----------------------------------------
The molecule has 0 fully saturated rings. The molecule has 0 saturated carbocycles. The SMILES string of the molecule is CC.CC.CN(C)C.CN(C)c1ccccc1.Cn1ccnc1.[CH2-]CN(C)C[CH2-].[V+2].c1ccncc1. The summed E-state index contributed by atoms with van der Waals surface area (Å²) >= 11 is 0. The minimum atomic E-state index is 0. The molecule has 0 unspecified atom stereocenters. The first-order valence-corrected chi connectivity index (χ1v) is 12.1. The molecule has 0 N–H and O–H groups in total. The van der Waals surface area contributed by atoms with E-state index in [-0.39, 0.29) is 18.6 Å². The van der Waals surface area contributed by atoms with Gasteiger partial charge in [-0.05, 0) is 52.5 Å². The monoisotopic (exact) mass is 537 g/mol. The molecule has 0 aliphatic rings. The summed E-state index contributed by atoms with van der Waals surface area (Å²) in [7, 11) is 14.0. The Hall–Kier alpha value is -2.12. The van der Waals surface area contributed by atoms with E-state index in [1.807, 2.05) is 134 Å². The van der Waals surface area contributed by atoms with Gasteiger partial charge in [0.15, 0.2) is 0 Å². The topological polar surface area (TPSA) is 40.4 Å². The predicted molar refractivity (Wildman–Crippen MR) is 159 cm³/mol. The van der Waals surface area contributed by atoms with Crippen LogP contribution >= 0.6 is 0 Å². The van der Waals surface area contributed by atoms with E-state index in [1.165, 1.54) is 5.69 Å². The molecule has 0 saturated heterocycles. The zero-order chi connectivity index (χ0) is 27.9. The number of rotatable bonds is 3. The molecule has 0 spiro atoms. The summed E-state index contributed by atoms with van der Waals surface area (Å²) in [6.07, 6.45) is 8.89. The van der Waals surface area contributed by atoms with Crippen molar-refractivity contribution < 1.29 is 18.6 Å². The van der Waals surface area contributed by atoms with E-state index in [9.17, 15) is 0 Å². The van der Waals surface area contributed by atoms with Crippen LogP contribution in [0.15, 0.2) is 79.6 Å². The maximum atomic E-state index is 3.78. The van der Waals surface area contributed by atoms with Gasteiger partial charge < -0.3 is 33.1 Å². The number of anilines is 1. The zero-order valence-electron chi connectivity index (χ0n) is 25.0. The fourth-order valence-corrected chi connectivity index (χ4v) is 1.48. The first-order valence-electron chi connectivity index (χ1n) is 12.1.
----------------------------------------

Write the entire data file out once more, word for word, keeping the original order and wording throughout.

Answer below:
The molecule has 0 fully saturated rings. The molecule has 0 saturated carbocycles. The SMILES string of the molecule is CC.CC.CN(C)C.CN(C)c1ccccc1.Cn1ccnc1.[CH2-]CN(C)C[CH2-].[V+2].c1ccncc1. The summed E-state index contributed by atoms with van der Waals surface area (Å²) >= 11 is 0. The minimum atomic E-state index is 0. The molecule has 0 unspecified atom stereocenters. The first-order valence-corrected chi connectivity index (χ1v) is 12.1. The molecule has 0 N–H and O–H groups in total. The van der Waals surface area contributed by atoms with E-state index in [-0.39, 0.29) is 18.6 Å². The van der Waals surface area contributed by atoms with Gasteiger partial charge in [-0.05, 0) is 52.5 Å². The monoisotopic (exact) mass is 537 g/mol. The molecule has 0 aliphatic rings. The summed E-state index contributed by atoms with van der Waals surface area (Å²) in [7, 11) is 14.0. The Hall–Kier alpha value is -2.12. The van der Waals surface area contributed by atoms with E-state index in [1.807, 2.05) is 134 Å². The van der Waals surface area contributed by atoms with Gasteiger partial charge in [0.15, 0.2) is 0 Å². The topological polar surface area (TPSA) is 40.4 Å². The predicted molar refractivity (Wildman–Crippen MR) is 159 cm³/mol. The van der Waals surface area contributed by atoms with Crippen LogP contribution >= 0.6 is 0 Å². The van der Waals surface area contributed by atoms with E-state index in [1.165, 1.54) is 5.69 Å². The molecule has 0 saturated heterocycles. The zero-order chi connectivity index (χ0) is 27.9. The number of rotatable bonds is 3. The molecule has 0 spiro atoms. The summed E-state index contributed by atoms with van der Waals surface area (Å²) in [6.07, 6.45) is 8.89. The van der Waals surface area contributed by atoms with Crippen molar-refractivity contribution < 1.29 is 18.6 Å². The van der Waals surface area contributed by atoms with E-state index in [9.17, 15) is 0 Å². The van der Waals surface area contributed by atoms with Crippen LogP contribution in [0.15, 0.2) is 79.6 Å². The maximum atomic E-state index is 3.78. The van der Waals surface area contributed by atoms with Gasteiger partial charge < -0.3 is 33.1 Å². The number of anilines is 1. The zero-order valence-electron chi connectivity index (χ0n) is 25.0. The fourth-order valence-corrected chi connectivity index (χ4v) is 1.48. The first-order valence-electron chi connectivity index (χ1n) is 12.1.